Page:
> On Mon, Feb 27, 2006 at 09:39:59AM -0500, Mark Woodward wrote:
>> It isn't just "an" environment variable, it is a number of variables and
>> mechanism. Besides, "profile," from an admin's perspective, is for
>> managing users, not databases.
> Sure, you need to control the user, group, placement of logfile and
> several other things.
>> I think Chris said it right, I don't want to make policy, I would to
>> provide functionality. I know my service environment is not unique, and
>> what if it is only about 10% (or less) of the PostgreSQL users? There is
>> need for this, and it is a valuable "enterprise" level feature. DB
>> will recognize and use this feature. It makes a lot of sense if you
>> back and think of the admin process instead of the core database.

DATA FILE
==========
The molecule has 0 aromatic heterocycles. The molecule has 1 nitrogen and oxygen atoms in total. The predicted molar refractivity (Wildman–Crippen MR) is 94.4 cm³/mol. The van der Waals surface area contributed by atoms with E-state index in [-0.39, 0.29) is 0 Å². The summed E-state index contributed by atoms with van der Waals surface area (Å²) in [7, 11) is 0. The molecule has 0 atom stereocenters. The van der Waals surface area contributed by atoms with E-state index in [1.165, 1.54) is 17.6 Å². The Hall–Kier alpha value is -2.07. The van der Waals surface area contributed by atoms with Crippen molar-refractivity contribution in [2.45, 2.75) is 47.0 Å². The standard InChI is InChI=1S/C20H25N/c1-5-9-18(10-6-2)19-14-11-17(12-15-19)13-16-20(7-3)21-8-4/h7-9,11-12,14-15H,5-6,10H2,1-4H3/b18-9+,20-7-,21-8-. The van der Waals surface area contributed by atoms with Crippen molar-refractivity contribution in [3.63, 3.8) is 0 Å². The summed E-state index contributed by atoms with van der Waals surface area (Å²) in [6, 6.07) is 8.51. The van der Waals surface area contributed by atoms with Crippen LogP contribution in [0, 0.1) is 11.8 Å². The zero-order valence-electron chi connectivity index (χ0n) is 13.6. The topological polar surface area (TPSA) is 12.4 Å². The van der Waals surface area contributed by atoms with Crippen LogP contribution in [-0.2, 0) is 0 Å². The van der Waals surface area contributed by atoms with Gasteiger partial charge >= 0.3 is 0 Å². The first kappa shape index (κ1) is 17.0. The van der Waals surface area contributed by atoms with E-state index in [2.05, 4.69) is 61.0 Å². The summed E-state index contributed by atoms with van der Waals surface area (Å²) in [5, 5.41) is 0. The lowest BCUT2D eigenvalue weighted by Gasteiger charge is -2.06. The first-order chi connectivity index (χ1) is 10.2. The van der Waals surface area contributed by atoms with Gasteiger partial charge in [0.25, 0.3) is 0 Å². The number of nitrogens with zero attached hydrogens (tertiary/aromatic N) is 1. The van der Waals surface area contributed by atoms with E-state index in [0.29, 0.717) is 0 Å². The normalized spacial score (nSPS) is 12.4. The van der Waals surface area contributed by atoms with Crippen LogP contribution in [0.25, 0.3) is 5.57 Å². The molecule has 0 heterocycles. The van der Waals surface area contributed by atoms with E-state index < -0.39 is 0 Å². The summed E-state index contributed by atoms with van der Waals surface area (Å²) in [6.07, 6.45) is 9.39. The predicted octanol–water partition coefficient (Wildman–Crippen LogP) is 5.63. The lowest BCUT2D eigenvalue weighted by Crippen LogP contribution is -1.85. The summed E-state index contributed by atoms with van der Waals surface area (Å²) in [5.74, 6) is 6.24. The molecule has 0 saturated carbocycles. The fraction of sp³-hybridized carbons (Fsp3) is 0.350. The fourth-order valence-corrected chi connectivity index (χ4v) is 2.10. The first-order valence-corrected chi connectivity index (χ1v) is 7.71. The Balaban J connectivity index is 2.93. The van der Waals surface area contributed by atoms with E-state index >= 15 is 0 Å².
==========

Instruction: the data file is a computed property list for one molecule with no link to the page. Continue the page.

> How is any of this different from the way Debian handles multiple
> simultaneous clusters? Is there any particular reason you couldn't use
> it or a variation thereof (other than that it enforces a particular
> policy, namely debian's)? The source is available  and a quick
> demonstration was posted .
Well, I'm sure that one "could" use debian's solution, but that's the
problem, it isn't PostgreSQL's solution. Shouldn't PostgreSQL provide the
mechanisms? Will debian support FreeBSD? NetBSD? Is it in the PostgreSQL
We are talking about a feature, like pg_service.conf, now that people
notice it, we are saying "WOW, this is the API we should push." This is a
functionality, IMHO, must be the responsibility of PostgreSQL.
> In any case, nothing stops anyone from starting a project on
> pgfoundary. Nothing convinces people quite like working code. Since
> -core seems uninterested, I think this would be the best way to go.
Argg, the pgfoundary is sort of the "free speech zones" that the U.S. sets
up out of view of the president and the press. Yea, its there, and if you
go out of your way, you can find it. Think of Arthur Dent's "The plans
were on display!"
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